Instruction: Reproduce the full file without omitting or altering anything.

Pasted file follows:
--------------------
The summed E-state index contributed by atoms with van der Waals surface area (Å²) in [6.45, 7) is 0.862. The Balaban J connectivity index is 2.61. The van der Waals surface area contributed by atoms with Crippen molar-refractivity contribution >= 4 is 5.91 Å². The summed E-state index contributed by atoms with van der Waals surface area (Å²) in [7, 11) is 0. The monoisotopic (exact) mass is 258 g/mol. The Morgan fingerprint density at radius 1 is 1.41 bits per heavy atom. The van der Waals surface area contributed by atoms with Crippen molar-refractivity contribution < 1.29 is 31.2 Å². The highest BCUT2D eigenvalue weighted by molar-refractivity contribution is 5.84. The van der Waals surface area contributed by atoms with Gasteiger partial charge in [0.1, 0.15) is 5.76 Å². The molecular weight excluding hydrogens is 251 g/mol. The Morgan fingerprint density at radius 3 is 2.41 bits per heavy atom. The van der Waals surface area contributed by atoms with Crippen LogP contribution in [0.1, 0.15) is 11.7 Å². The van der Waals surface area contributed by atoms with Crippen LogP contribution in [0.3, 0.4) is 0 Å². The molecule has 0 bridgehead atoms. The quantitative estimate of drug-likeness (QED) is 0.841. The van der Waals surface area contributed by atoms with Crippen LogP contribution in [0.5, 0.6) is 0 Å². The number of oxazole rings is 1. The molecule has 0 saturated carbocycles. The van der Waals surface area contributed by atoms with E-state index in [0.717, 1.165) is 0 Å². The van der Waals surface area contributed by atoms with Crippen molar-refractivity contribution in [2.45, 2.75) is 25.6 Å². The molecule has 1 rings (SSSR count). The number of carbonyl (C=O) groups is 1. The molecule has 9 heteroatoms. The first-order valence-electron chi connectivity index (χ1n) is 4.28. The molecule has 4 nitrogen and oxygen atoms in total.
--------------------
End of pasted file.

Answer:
The summed E-state index contributed by atoms with van der Waals surface area (Å²) in [6.45, 7) is 0.862. The Balaban J connectivity index is 2.61. The van der Waals surface area contributed by atoms with Crippen molar-refractivity contribution >= 4 is 5.91 Å². The summed E-state index contributed by atoms with van der Waals surface area (Å²) in [7, 11) is 0. The monoisotopic (exact) mass is 258 g/mol. The Morgan fingerprint density at radius 1 is 1.41 bits per heavy atom. The van der Waals surface area contributed by atoms with Crippen molar-refractivity contribution < 1.29 is 31.2 Å². The highest BCUT2D eigenvalue weighted by molar-refractivity contribution is 5.84. The van der Waals surface area contributed by atoms with Gasteiger partial charge in [0.1, 0.15) is 5.76 Å². The molecular weight excluding hydrogens is 251 g/mol. The Morgan fingerprint density at radius 3 is 2.41 bits per heavy atom. The van der Waals surface area contributed by atoms with Crippen LogP contribution in [0.1, 0.15) is 11.7 Å². The van der Waals surface area contributed by atoms with Crippen LogP contribution in [0.3, 0.4) is 0 Å². The molecule has 0 bridgehead atoms. The quantitative estimate of drug-likeness (QED) is 0.841. The van der Waals surface area contributed by atoms with Crippen LogP contribution in [0.5, 0.6) is 0 Å². The number of oxazole rings is 1. The molecule has 0 saturated carbocycles. The van der Waals surface area contributed by atoms with E-state index in [0.717, 1.165) is 0 Å². The van der Waals surface area contributed by atoms with Crippen molar-refractivity contribution in [2.45, 2.75) is 25.6 Å². The molecule has 1 rings (SSSR count). The number of carbonyl (C=O) groups is 1. The molecule has 9 heteroatoms. The first-order valence-electron chi connectivity index (χ1n) is 4.28. The molecule has 4 nitrogen and oxygen atoms in total.